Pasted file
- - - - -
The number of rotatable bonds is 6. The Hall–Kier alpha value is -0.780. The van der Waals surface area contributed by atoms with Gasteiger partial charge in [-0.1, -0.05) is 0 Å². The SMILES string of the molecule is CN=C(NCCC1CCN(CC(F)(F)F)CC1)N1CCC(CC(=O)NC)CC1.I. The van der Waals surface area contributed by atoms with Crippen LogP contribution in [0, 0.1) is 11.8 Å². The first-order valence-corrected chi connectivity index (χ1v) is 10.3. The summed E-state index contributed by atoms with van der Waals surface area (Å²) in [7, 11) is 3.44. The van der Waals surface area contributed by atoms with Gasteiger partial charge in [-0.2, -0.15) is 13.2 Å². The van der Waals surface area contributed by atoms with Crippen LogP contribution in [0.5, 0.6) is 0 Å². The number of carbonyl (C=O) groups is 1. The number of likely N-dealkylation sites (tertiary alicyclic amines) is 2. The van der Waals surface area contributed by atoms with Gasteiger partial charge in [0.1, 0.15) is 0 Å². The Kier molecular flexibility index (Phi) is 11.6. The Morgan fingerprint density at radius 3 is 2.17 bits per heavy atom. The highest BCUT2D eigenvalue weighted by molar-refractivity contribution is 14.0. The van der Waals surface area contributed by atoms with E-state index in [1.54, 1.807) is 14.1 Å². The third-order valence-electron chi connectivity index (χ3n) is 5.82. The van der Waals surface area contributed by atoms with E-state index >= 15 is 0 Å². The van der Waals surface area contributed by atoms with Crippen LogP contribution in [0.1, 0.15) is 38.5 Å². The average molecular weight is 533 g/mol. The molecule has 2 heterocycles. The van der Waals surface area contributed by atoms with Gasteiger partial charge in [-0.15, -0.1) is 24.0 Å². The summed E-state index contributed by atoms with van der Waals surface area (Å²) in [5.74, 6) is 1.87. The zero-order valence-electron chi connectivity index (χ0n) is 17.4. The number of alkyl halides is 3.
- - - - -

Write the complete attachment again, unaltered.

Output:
The number of rotatable bonds is 6. The Hall–Kier alpha value is -0.780. The van der Waals surface area contributed by atoms with Gasteiger partial charge in [-0.1, -0.05) is 0 Å². The SMILES string of the molecule is CN=C(NCCC1CCN(CC(F)(F)F)CC1)N1CCC(CC(=O)NC)CC1.I. The van der Waals surface area contributed by atoms with Crippen LogP contribution in [0, 0.1) is 11.8 Å². The first-order valence-corrected chi connectivity index (χ1v) is 10.3. The summed E-state index contributed by atoms with van der Waals surface area (Å²) in [7, 11) is 3.44. The van der Waals surface area contributed by atoms with Gasteiger partial charge in [-0.2, -0.15) is 13.2 Å². The van der Waals surface area contributed by atoms with Crippen LogP contribution in [0.5, 0.6) is 0 Å². The number of carbonyl (C=O) groups is 1. The number of likely N-dealkylation sites (tertiary alicyclic amines) is 2. The van der Waals surface area contributed by atoms with Gasteiger partial charge in [0.1, 0.15) is 0 Å². The Kier molecular flexibility index (Phi) is 11.6. The Morgan fingerprint density at radius 3 is 2.17 bits per heavy atom. The highest BCUT2D eigenvalue weighted by molar-refractivity contribution is 14.0. The van der Waals surface area contributed by atoms with E-state index in [1.54, 1.807) is 14.1 Å². The third-order valence-electron chi connectivity index (χ3n) is 5.82. The van der Waals surface area contributed by atoms with E-state index >= 15 is 0 Å². The van der Waals surface area contributed by atoms with Crippen LogP contribution in [0.1, 0.15) is 38.5 Å². The average molecular weight is 533 g/mol. The molecule has 2 heterocycles. The van der Waals surface area contributed by atoms with Gasteiger partial charge in [-0.15, -0.1) is 24.0 Å². The summed E-state index contributed by atoms with van der Waals surface area (Å²) in [5.74, 6) is 1.87. The zero-order valence-electron chi connectivity index (χ0n) is 17.4. The number of alkyl halides is 3.